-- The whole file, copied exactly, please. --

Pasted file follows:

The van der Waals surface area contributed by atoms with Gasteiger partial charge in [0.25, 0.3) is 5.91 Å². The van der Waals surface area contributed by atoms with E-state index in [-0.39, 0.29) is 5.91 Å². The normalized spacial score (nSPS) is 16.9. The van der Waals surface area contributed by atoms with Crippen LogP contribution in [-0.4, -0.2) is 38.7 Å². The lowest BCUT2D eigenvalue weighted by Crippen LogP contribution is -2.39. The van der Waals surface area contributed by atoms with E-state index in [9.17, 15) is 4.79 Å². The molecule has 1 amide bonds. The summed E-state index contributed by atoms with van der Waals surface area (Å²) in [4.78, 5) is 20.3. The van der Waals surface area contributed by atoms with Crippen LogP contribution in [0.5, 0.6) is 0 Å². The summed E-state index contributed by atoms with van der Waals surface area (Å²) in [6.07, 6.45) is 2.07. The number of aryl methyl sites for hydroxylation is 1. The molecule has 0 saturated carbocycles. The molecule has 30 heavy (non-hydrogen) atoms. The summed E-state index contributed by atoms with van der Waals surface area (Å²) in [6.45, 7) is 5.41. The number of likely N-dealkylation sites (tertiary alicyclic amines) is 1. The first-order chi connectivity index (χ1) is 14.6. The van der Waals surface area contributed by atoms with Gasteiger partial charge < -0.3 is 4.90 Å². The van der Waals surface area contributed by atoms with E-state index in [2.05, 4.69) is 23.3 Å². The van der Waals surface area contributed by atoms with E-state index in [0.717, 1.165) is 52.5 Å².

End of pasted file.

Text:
The van der Waals surface area contributed by atoms with Gasteiger partial charge in [0.25, 0.3) is 5.91 Å². The van der Waals surface area contributed by atoms with E-state index in [-0.39, 0.29) is 5.91 Å². The normalized spacial score (nSPS) is 16.9. The van der Waals surface area contributed by atoms with Crippen LogP contribution in [-0.4, -0.2) is 38.7 Å². The lowest BCUT2D eigenvalue weighted by Crippen LogP contribution is -2.39. The van der Waals surface area contributed by atoms with E-state index in [9.17, 15) is 4.79 Å². The molecule has 1 amide bonds. The summed E-state index contributed by atoms with van der Waals surface area (Å²) in [4.78, 5) is 20.3. The van der Waals surface area contributed by atoms with Crippen LogP contribution in [0.5, 0.6) is 0 Å². The summed E-state index contributed by atoms with van der Waals surface area (Å²) in [6.07, 6.45) is 2.07. The number of aryl methyl sites for hydroxylation is 1. The molecule has 0 saturated carbocycles. The molecule has 30 heavy (non-hydrogen) atoms. The summed E-state index contributed by atoms with van der Waals surface area (Å²) in [6.45, 7) is 5.41. The number of likely N-dealkylation sites (tertiary alicyclic amines) is 1. The first-order chi connectivity index (χ1) is 14.6. The van der Waals surface area contributed by atoms with Gasteiger partial charge < -0.3 is 4.90 Å². The van der Waals surface area contributed by atoms with E-state index in [2.05, 4.69) is 23.3 Å². The van der Waals surface area contributed by atoms with E-state index in [0.717, 1.165) is 52.5 Å².